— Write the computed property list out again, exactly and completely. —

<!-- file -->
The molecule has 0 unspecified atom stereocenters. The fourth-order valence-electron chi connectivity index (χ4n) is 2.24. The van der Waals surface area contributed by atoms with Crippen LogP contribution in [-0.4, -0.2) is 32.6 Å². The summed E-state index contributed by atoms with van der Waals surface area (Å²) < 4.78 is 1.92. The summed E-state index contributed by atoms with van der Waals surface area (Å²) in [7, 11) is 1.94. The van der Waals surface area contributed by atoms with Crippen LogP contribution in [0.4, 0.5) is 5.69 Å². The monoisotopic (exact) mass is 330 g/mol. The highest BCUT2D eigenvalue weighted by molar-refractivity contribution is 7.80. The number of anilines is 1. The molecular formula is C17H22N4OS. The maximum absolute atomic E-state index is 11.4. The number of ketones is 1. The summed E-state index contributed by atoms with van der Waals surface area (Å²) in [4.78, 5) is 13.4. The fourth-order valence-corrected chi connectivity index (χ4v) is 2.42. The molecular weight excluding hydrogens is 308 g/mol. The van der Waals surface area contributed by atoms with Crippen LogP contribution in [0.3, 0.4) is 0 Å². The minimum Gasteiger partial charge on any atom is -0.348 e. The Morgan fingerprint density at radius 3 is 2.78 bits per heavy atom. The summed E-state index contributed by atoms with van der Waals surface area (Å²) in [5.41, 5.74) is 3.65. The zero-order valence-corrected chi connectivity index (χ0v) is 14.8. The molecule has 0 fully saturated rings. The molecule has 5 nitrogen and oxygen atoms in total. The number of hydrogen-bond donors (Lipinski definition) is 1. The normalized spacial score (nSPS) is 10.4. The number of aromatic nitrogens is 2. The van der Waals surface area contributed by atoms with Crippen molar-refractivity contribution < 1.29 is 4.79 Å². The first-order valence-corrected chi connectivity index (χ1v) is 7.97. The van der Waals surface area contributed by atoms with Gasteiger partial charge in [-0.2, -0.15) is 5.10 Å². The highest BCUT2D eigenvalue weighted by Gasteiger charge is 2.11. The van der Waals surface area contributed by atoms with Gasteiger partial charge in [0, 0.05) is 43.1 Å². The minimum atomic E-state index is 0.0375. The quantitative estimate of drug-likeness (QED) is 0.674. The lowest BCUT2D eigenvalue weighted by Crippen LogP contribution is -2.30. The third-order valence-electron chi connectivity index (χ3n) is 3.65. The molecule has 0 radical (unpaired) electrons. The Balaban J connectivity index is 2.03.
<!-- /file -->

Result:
The molecule has 0 unspecified atom stereocenters. The fourth-order valence-electron chi connectivity index (χ4n) is 2.24. The van der Waals surface area contributed by atoms with Crippen LogP contribution in [-0.4, -0.2) is 32.6 Å². The summed E-state index contributed by atoms with van der Waals surface area (Å²) < 4.78 is 1.92. The summed E-state index contributed by atoms with van der Waals surface area (Å²) in [7, 11) is 1.94. The van der Waals surface area contributed by atoms with Crippen LogP contribution in [0.4, 0.5) is 5.69 Å². The monoisotopic (exact) mass is 330 g/mol. The highest BCUT2D eigenvalue weighted by molar-refractivity contribution is 7.80. The number of anilines is 1. The molecular formula is C17H22N4OS. The maximum absolute atomic E-state index is 11.4. The number of ketones is 1. The summed E-state index contributed by atoms with van der Waals surface area (Å²) in [4.78, 5) is 13.4. The fourth-order valence-corrected chi connectivity index (χ4v) is 2.42. The molecular weight excluding hydrogens is 308 g/mol. The van der Waals surface area contributed by atoms with Crippen LogP contribution in [0.3, 0.4) is 0 Å². The minimum Gasteiger partial charge on any atom is -0.348 e. The Morgan fingerprint density at radius 3 is 2.78 bits per heavy atom. The summed E-state index contributed by atoms with van der Waals surface area (Å²) in [5.41, 5.74) is 3.65. The zero-order valence-corrected chi connectivity index (χ0v) is 14.8. The molecule has 0 fully saturated rings. The molecule has 5 nitrogen and oxygen atoms in total. The number of hydrogen-bond donors (Lipinski definition) is 1. The normalized spacial score (nSPS) is 10.4. The number of aromatic nitrogens is 2. The van der Waals surface area contributed by atoms with Crippen molar-refractivity contribution < 1.29 is 4.79 Å². The first-order valence-corrected chi connectivity index (χ1v) is 7.97. The van der Waals surface area contributed by atoms with Gasteiger partial charge in [-0.2, -0.15) is 5.10 Å². The highest BCUT2D eigenvalue weighted by Gasteiger charge is 2.11. The van der Waals surface area contributed by atoms with Gasteiger partial charge in [0, 0.05) is 43.1 Å². The minimum atomic E-state index is 0.0375. The quantitative estimate of drug-likeness (QED) is 0.674. The lowest BCUT2D eigenvalue weighted by Crippen LogP contribution is -2.30. The third-order valence-electron chi connectivity index (χ3n) is 3.65. The molecule has 0 radical (unpaired) electrons. The Balaban J connectivity index is 2.03.